There have been several design puzzles now with the Core Exists filter, but we've never really explained how it works or why it's there. This post is meant to explain a bit about the filter and how you can use it to improve your score in design puzzles.
As you know, a protein is made up of a long chain of amino acids, but the chain folds up into a globular, compact shape. One of the main forces that drives folding is the burial of hydrophobic residues. Since the protein is surrounded by water, the only way to hide the hydrophobic residues is to fold them into the center of the protein and shield them from water with polar residues. This is why the most stable proteins have well-packed cores with lots of buried hydrophobics.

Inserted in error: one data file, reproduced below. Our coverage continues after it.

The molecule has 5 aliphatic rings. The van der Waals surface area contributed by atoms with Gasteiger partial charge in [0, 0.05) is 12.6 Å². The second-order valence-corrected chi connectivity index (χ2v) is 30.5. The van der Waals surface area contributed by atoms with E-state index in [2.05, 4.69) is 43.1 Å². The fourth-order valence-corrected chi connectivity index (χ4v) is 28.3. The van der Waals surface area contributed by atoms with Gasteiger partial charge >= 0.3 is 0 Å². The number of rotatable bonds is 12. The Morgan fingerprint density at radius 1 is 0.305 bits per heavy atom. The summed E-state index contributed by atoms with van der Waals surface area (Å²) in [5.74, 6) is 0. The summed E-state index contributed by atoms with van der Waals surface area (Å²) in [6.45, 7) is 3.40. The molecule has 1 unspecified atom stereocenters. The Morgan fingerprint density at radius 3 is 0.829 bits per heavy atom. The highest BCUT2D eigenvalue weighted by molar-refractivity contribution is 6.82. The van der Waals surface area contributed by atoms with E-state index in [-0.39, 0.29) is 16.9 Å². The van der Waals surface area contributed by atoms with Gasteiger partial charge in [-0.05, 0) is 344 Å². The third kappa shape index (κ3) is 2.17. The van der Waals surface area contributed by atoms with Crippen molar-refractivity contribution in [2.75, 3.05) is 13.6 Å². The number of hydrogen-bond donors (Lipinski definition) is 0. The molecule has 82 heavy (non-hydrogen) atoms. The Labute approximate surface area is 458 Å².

When designing a protein, we want to make sure that it has a well-packed core of hydrophobic residues to stabilize the fold. The "Core Exists" filter calculates the solvent-accessible surface area of each residue to determine which residues are buried and which residues are exposed to water. Then it checks that the number of buried residues meets some threshold (usually 30% of the total number of residues). Additional buried residues get a score bonus, but any fewer than the threshold and your protein will get a penalty. If a protein does not pass the filter, the Show checkbox will highlight residues that are not buried—you should try to pack more of these into the core of your protein.
Note that, in puzzles with multiple chains, residues at the interface between chains are counted as buried. So, while individual chains should have their own cores, large well-packed interfaces will also contribute to the filter score.
Hope this helps—we've been seeing some great designs from these puzzles! If you have a question, please leave a comment below.